What is a digital sabbatical? It’s taking time off and disconnecting from the internet and its apps—online browsing, email, and social media. The word sabbatical is associated with taking a long leave of absence to rest or explore. This used to be the case in the physical world but the time has come to extend it to our virtual world as well. And what might we hope to accomplish?
✅ A mind cleanse. We can use time away from the online world to become more mindful of what we’re doing and why we’re doing it.
✅ Reclaiming our time. Taking a break will restore our sense of time, instead of it slipping away from us when online.
✅ Breaking our online dependency. Being away and not relying on the internet will allow us to stop feeding the urge to be connected.
✅ Creating space to do what matters. Instead of wandering online without a purpose and nothing to show for it, we can spend time doing something of value to you.
✅ Facing the fear of disconnecting. Taking a break will make us challenge the fear of missing out or being left behind in the virtual world.
It’s About Time That We “Walk The Talk”
We’ve truly been blessed by a remarkable team, each of whom has been operating at “full-throttle” since launch of BIZCATALYST 360° almost five years ago. As Editor-in-Chief, I’ve got a bottomless bucket full of reasonable and rational justifications as to why the concept of and rationale for a “sabbatical” simply doesn’t apply to me or us. And why it simply wouldn’t be practical or possible to step back, unplug and grab a dose of that “balance” elixir.
But as they say in Great Britain, “rubbish” to all that. The time has come to step up and literally “pull the plug” for the good of our entire BC360° Team. No, not for just a few hours, a few days, a few weeks or as extreme as an entire year – but for precisely three glorious months. Call it the BC360° “disruption sabbatical.” Call it three months void of being online and instantly accessible– at home, at the office, in the car, over the holidays, during vacations, etc. etc. Months during which our collective “digital disconnect” will be intentionally replaced with a “personal reconnect.” Months focused on renewal, recharging, rethinking, rebuilding, relaxing. Months reading, listening, learning, appreciating and reconnecting with ourselves and those important to us. Yup – Three glorious months, commencing December 15th, 2017. YES, our Site will still be up and running. YES, our 15,000 plus Article Archives will continue to be accessible. But NO to NEW publishing, NO to eMail responses, NO to anything compromising our sabbatical – as we individually and collectively pursue our genuine quest for “more with less.”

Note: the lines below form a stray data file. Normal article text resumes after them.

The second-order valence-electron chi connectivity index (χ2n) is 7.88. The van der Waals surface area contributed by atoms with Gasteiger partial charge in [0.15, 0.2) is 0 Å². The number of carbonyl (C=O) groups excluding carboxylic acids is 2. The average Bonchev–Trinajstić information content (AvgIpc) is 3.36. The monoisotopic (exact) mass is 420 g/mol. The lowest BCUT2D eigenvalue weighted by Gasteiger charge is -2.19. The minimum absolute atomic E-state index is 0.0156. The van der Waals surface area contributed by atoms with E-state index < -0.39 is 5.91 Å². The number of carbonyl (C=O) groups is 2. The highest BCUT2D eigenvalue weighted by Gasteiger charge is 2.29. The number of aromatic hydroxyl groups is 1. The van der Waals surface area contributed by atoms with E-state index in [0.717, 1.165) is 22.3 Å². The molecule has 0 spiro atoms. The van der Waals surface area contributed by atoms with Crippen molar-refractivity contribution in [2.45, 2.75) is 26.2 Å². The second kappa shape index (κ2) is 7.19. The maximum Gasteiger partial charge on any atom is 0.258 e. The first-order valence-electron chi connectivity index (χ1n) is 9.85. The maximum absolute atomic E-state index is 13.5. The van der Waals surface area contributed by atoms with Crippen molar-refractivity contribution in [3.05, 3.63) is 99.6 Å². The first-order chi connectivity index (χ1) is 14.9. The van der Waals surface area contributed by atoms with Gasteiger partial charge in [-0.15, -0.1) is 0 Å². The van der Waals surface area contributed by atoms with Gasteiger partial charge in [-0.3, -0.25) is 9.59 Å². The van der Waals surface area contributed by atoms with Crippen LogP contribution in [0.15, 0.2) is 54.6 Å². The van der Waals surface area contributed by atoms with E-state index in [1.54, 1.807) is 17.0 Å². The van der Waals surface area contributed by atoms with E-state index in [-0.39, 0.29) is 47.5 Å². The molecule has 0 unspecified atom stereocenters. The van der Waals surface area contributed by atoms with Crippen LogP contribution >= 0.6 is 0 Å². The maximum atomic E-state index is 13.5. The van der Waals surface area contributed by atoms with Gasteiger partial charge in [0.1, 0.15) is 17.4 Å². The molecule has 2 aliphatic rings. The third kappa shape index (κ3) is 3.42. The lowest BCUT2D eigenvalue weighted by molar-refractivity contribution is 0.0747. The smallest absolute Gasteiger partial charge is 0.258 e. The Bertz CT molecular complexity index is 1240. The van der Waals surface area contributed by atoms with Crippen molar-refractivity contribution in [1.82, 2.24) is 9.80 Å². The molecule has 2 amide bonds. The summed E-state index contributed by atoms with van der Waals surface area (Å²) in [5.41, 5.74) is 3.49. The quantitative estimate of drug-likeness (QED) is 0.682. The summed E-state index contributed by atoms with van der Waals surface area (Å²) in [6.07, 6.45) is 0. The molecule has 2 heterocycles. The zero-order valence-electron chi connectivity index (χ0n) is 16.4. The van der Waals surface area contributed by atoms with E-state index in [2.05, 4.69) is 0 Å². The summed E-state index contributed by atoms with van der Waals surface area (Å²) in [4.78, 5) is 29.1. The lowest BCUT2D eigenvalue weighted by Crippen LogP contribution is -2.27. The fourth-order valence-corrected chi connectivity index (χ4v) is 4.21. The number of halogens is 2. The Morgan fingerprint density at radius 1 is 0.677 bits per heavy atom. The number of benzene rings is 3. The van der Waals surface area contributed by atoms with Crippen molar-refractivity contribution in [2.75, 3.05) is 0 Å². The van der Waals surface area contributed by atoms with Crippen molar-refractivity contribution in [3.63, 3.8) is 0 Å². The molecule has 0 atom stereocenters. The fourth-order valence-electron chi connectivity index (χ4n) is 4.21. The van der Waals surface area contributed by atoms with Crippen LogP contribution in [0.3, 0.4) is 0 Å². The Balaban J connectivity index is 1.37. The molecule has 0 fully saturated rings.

The Phoenix Rises
Publishing will resume on or about April 1st, 2018 – following which we promise to share our “journal of discovery” as we reconnected with ourselves – perhaps as inspiration for others to follow our lead. While we’re gone, we can’t possibly thank you enough for your support, your patience and your understanding. And if you are one of our many Featured Contributors, please keep your thought leadership submissions coming – once our Sabbatical begins, we’ll simply archive everything, ready for release as soon as we’re back! Meanwhile, we hope you will join us for a day, a week, a month or for however long you too can “unplug” and perhaps discover your “more with less.”
Why So Much Advance Notice?
Simply a matter of respect for our incredibly loyal audience and indeed, our extraordinary group of talented Columnists & Featured Contributors. While we may be away for a while, we recognize that any success we’ve had over the past five years has purely been a result of these folks whom we simply can’t thank enough. We want you all to know it’s not “good-bye” but simply “so-long” as we take some time to reconnect and recharge – and indeed, recommit to delivering the very best Insights, Intelligence and Inspiration following our return!